He is well-qualified to cook for the restaurant, as he was the cook for the Pork Producers for 20 years. He served as vice president of the Pork Producers at Brownstown. He also cooked for five years at the stock car races at Brownstown.
Marilyn worked as a secretary for more than 40 years for different employers. She retired from Marathon, at the plant in St. Elmo where she worked for 17 years. She is now working part-time for Westap, a research company, doing a survey on medical expenses.
“We have the food booth at the flea market, so we keep busy,” she said. “We enjoy this. We have the regular people who come that we get used to, and it’s like family.”
“When we first took this over, we told the grandchildren they could come and help and make a little spending money, and we also wanted to teach them about working hard and responsibility, but they want to come and help, anyway,” she said.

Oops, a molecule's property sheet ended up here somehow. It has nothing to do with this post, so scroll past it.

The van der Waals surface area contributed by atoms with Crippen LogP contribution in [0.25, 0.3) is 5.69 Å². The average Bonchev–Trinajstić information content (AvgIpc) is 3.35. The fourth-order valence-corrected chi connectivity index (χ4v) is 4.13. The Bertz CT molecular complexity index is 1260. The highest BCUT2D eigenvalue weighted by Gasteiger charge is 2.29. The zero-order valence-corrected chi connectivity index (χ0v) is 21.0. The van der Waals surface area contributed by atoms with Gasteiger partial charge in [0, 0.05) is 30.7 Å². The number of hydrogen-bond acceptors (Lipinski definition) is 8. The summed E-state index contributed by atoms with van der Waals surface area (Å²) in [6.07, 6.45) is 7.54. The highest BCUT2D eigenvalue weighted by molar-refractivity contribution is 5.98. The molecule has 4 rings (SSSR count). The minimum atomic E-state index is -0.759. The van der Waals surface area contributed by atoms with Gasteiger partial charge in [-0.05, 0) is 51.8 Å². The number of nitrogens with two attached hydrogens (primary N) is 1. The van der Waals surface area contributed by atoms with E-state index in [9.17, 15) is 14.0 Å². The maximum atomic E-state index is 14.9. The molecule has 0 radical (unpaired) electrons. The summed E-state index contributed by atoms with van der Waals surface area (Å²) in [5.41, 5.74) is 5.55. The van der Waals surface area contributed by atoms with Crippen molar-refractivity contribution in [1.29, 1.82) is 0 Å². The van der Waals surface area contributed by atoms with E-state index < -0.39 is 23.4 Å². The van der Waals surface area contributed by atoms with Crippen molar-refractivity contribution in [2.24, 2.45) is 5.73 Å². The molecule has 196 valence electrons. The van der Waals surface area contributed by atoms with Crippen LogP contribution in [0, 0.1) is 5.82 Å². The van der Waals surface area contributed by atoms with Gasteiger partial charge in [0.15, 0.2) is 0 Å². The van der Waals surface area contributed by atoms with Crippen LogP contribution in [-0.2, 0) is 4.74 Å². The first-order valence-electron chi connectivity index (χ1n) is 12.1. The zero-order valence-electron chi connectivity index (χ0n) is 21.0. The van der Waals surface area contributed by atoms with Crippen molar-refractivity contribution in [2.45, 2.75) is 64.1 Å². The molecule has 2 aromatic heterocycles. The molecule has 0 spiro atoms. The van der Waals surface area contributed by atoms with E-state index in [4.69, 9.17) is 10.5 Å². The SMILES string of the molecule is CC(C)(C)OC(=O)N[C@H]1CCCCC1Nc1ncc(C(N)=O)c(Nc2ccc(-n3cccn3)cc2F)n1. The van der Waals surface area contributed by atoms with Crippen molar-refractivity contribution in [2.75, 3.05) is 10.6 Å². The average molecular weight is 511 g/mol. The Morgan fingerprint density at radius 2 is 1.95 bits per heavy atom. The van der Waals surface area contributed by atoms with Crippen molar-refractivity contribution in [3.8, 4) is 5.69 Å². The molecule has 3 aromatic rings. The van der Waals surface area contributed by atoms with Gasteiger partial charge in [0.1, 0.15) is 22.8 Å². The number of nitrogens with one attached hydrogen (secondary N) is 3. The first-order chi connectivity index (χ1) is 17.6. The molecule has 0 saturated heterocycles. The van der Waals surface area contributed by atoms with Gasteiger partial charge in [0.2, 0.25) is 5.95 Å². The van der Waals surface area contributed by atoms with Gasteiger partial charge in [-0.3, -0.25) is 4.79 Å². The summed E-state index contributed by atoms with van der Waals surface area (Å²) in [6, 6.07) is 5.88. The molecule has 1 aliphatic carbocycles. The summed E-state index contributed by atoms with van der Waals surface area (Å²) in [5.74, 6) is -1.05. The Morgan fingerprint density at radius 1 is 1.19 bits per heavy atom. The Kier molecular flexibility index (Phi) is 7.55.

Doug works for Nova Solution in Effingham, and Justin is going to college, majoring in computer management.
Fifteen-year-old Shana is planning on going to college for fashion management. Another granddaughter, Nicole Dial, is working on her master’s degree in art history at the University of Missouri and working at the St. Louis Art Museum. She will be studying art and working at the art museum in Alaska this summer.
A Celebration of Family
Dewayne and Marilyn will celebrate their 50th anniversary and Doug and Jaunita will celebrate their 25th anniversary with a combined open house at the Loudon Town House on May 16, from 2-5 p.m.
They invite everyone to come to their celebration and eat a piece of cake….and they also invite you to stop by the flea market on the north side of the old National Road, and say hello to them and enjoy a unique, fun and relaxing stroll.